YOU ARE HERE: LAT HomeCollections

Out-of-the-Way Shops Offer Out-of-the-Ordinary

November 22, 1990|ZAN DUBIN | Zan Dubin is a staff writer for the Times Orange County Edition.

If the out of the ordinary sparks your shopper's imagination, several spots around Orange County offer refreshing alternatives to homogeneous mall fare. A few of the standouts:

Piecemakers Country Store in Costa Mesa wouldn't exactly qualify as the area's best-kept secret. In fact, it has a loyal following and widespread reputation. But this big, two-story emporium filled with handmade crafts and reminiscent of grandma's house is distinctive for its quality of merchandise and one-of-a-kind feel.

Located in an unassuming business park on Adams Avenue, Piecemakers is owned and operated by a closely knit group of Christians who make most of its stunning quilts, old-fashioned dolls, woodwork items, painted porcelain, woven baskets, braided rugs and other offerings.

The women who make these wares and operate the place also teach on-site classes, and the 11,500-square-foot store is stocked with all manner of supplies: bolts of sumptuous fabric, plastic dolls' eyes, fanciful beads and buttons, ribbons in all colors, silk flowers, paints, calligraphy utensils and more.

Mass-produced knickknacks, most with a country flair, also line the cheery shelves and display cases, as well as jewelry, candles, potpourri, unusual cards and homey Christmas decorations. An upstairs tearoom with lace curtains and an irresistible redolence serves freshly made cookies and scones, sandwiches and steeped brew in delicate china.

Piecemakers Country Store, 1720 Adams Ave., Costa Mesa. Open Monday through Friday, 10 a.m. to 9 p.m.; Saturday, 10 a.m. to 5:30 p.m.; Sunday, noon to 5:30 p.m. (714) 641-3112.

Vastly different from this, yet rich with possibilities, is Little Saigon in Westminster.

On Bolsa Avenue in the heart of the nation's largest Vietnamese community looms Asian Garden Mall, a bustling indoor bi-level shopping center with a huge, pagoda-like facade. Walk inside and you won't think you're in Southern California any more.

Stores announce themselves with Vietnamese (and English) signs, fast-food stands serve Asian delicacies, whimsical Chinese kites hang overhead and musty incense wafts from small Buddhist shrines set up inside each shop.

A standout is the abundant supply of graceful jade jewelry. Simply designed bracelets imported from Hong Kong range from under $100 to $10,000, and there are pendants in the shape of frogs and Buddhas, bead necklaces and rings. Some vendors will negotiate on price.

Imported chic French fashions--often available in small sizes only--at both high and low prices are also sold, as are mostly costly European shoes and leather bags by Bally, Ted Lapidus, Pierre Cardin, Christian Dior and other designers.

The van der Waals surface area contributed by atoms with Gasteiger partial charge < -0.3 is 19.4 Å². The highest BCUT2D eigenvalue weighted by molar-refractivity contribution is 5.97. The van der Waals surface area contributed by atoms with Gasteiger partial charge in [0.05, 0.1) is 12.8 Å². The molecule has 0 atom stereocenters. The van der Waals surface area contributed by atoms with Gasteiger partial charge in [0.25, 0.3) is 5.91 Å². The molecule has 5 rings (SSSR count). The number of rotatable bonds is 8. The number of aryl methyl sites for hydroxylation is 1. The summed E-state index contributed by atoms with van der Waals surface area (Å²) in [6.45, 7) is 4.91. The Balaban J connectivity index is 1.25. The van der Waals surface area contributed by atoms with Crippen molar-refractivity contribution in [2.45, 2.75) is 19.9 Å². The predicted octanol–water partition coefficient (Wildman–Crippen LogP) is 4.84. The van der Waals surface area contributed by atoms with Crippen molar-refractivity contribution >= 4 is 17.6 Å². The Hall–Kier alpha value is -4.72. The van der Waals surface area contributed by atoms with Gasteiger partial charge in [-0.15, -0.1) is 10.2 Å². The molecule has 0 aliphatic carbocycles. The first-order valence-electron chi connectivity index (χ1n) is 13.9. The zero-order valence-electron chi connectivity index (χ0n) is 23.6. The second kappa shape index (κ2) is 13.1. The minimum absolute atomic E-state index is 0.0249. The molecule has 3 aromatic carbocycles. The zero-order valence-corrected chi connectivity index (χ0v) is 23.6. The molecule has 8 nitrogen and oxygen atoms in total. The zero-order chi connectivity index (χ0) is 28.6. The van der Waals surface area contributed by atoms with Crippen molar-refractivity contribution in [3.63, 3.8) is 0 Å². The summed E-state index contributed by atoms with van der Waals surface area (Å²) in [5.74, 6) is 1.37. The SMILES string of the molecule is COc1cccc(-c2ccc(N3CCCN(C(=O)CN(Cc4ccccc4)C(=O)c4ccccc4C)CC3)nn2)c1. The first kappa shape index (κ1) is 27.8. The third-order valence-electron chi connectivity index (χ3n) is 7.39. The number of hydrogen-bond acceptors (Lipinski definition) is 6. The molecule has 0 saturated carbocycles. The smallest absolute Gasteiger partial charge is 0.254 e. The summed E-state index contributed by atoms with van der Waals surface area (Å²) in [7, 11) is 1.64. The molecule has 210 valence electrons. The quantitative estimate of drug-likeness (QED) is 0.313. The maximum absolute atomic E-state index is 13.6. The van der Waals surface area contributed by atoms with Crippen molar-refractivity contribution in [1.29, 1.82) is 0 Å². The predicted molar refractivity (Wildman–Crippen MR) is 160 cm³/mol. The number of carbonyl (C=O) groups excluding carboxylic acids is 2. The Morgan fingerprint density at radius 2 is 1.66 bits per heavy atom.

Less expensive items include beautiful cloisonne flower vases for around $20, colorful indoor lanterns, coffee mugs or tea sets and embroidered pajamas, all from China. For under $5, Chinese good-luck charms dangling from red braid might make good stocking stuffers. Bring cash. Some stores don't deal in plastic.

The Asian Garden Mall (9200 Bolsa Ave., Westminster) has a total of 150 shops, including a 60-merchant fine jewelry center.

Also in Westminster, the Asian Village (9191 and 9211 Bolsa Ave.) offers photography studios, custom-made shoes and the 99 Market, with its array of gourmet foods from around the world. Liberty Square (9888 Bolsa Ave.) has restaurants, Vietnamese lacquerware and fashions. And at the Little Saigon Plaza (9842 Bolsa Ave.), you'll find a wide variety of international foods at the Little Saigon Market.

Most stores on Bolsa Avenue in Little Saigon are open from 10 a.m. to 8 p.m. daily, and almost all are open on Christmas Day. (714) 839-2257.

For friends and lovers of hobby fanatics--or anyone with kids--Hobby City in Anaheim may be Mecca. Twenty-three shops take up 6 acres, where Cabbage Patch dolls are adopted, miniature enthusiasts indulge their addiction and model planes or elaborate train sets may be bought.

A teddy bear store in the shape of a tree marks the entrance to the 36-year-old establishment, owned by Bea DeArmond, who owns and operates the city's 3,000-piece Doll and Toy Museum. From wood to wooly, the bears here run from 50 cents to $2,600 for an original hand-carved specimen by Robert Raikes of collectable bear fame.

Other stores cater to the stamp and coin collector, gemologist, knitter and makers of boats, cars, rockets and planes, and toy train and doll-house enthusiasts.

The complex also has a restaurant as well as an electric-train ride for children, so bring them along.

Hobby City, 1238 S. Beach Blvd., Anaheim. Open daily, 10 a.m. to 6 p.m. (some shops stay open later). (714) 527-2323.

Los Angeles Times Articles